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Plan an Event that Boosts Your Business

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Jeanne Silver was new to the Mundelein, Illinois, area more than a decade ago when she held the first open house for her collision repair business. “People didn’t know who I was,” she recalls. Enlisting the aid of the Chamber of Commerce, she launched a plan for the event and drew a healthy crowd, spreading her name and reputation throughout the business community where she would continue to fix cars for years.

But is an open house the right marketing strategy for a body shop? Yes, experts say. An open house is for doctors, photographers and candy makers, so why not autobody repairers? It might be especially important for a body shop to open its doors to customers, vendors and friends because, while crash repairs are a vital service, few get to see how they work or watch as their car gets a fresh coat of paint.

Body shops across the country have played host to successful open houses, and the occasions are myriad: new business, old business, anniversaries, honors and recognitions, or as part of a community celebration. A free guide from the National Auto Body Council (NABC) offers “Everything you wanted to know about hosting an amazing Open House in the collision industry, but were afraid to ask.”


For a collision shop, the purpose of an open house — as it is with any industry — is to help promote strong and ethical businesses, which in turn promotes strong neighborhoods where those businesses are located. “We want our customers to not only see our businesses, but our behaviors as well,” the NABC guide says. “And through strong ethical business practices, we can help make that happen. We can make the industry better.”

Silver has since hosted three more open houses at her Butterfield Bodyworks CARSTAR shop. Typically, between 200 and 300 people have attended.

“I’ve done good ones, and I’ve done bad ones,” Silver says. She’s also done her research on the ups, downs and dozens of details that go into planning an open house. Along with Marco Grossi, owner of a chain of Collision Craftsmen shops in Michigan, Silver is co-author of the NABC’s “How To” on hosting open houses. To download a free copy of the thorough, 15-page document, visit Click on “Membership” and then on “Benefits.”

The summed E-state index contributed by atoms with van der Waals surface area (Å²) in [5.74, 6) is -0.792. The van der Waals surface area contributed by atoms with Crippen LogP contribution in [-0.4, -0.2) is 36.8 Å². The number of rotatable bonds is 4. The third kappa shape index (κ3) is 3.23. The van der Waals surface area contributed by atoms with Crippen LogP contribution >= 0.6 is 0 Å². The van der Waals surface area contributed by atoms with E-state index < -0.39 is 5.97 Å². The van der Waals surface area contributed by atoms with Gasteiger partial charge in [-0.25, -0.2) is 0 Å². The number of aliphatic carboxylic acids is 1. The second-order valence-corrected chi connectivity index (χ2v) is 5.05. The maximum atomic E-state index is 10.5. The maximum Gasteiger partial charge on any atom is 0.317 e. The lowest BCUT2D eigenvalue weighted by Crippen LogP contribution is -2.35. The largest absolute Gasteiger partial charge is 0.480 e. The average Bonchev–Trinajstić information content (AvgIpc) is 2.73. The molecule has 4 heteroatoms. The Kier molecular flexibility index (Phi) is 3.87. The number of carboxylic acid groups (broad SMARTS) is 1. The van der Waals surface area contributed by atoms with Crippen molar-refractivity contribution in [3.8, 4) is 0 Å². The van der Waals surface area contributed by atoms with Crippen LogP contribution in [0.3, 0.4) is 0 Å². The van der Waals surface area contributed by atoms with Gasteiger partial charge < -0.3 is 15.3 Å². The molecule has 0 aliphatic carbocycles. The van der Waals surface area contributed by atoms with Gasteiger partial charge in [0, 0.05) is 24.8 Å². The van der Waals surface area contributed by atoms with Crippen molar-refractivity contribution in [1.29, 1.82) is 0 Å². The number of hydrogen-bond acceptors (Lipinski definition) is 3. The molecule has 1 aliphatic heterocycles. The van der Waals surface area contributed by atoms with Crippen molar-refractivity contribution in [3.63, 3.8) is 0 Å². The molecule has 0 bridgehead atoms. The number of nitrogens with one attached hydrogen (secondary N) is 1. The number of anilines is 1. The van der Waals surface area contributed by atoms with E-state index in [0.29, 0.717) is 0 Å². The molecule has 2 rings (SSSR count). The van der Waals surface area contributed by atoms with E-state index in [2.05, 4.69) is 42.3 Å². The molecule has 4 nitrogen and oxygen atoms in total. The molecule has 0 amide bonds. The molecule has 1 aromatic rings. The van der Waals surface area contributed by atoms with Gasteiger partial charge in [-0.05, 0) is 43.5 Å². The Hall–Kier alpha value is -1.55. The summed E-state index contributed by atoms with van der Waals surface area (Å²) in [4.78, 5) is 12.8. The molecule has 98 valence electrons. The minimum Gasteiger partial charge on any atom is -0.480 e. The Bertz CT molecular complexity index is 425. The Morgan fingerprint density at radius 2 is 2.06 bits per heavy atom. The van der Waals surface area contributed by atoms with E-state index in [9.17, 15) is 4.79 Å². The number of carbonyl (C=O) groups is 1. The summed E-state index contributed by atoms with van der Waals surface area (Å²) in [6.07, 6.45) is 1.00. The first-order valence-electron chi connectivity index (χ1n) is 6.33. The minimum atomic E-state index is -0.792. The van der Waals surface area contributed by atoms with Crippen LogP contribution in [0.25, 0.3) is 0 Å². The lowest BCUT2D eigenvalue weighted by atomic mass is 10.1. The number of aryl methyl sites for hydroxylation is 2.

An open house can be aimed toward the general community or put on as a business-to-business event, each of which might require a different approach in execution and the type of events that are planned. At the same time, an open house that’s well organized can also successfully combine both audiences.

Either way, it’s wise to plan on a budget of around $3,000 or more, depending upon how elaborately the food and beverages are catered and how costly the entertainment expenses are. It’s also imperative to start planning at least 120 days before the event.

“You can even do one every year, and have it scaled back as much or as little as you like,” she explains. An annual event might mark the business’s anniversary or it might showcase local talents, honorees or related businesses.

Whatever the occasion, each situation should be looked at differently from a planning and invitation standpoint, Silver says. She has been the host of open houses for businesses and for the public, and, for the latter, she’s invited a local radio DJ to do a live broadcast on-site and brought in a special tow truck and racing dragster, which attracted lots of attention.

In a business-to-business open house, Silver says, “You’re really showcasing the professionalism of your business. It should have a slightly different flavor.”

For this kind of event, garnering the participation and support of the local chamber of commerce and the local or regional chapters of an association is extremely helpful in drawing people and lending credibility to the event. Chamber members who don’t know who you will often come to your event to meet and greet, and perhaps even to strike up a working relationship.

“People who are in business network with so many others in different businesses,” Silver says. “A business-oriented open house has a lot of networking potential.”

Another opportunity arises when another business in your community conducts an open house. “My recommendation is to participate in them,” Silver says. This gives you the chance to meet new vendors, connect with the chamber of commerce and pick up ideas for your next open house.

“This gives you an opportunity to really clean up your place,” Silver adds, noting that dirty windowsills and cobwebs in the corners of your shop can otherwise go unnoticed for months at a time. “It’s an opportunity for a real facelift and to take stock of what your business really looks like.”

No matter who the audience for your open house is, Silver says a lack of planning — with plenty of lead-time built in — may be the demise of an otherwise successful event.

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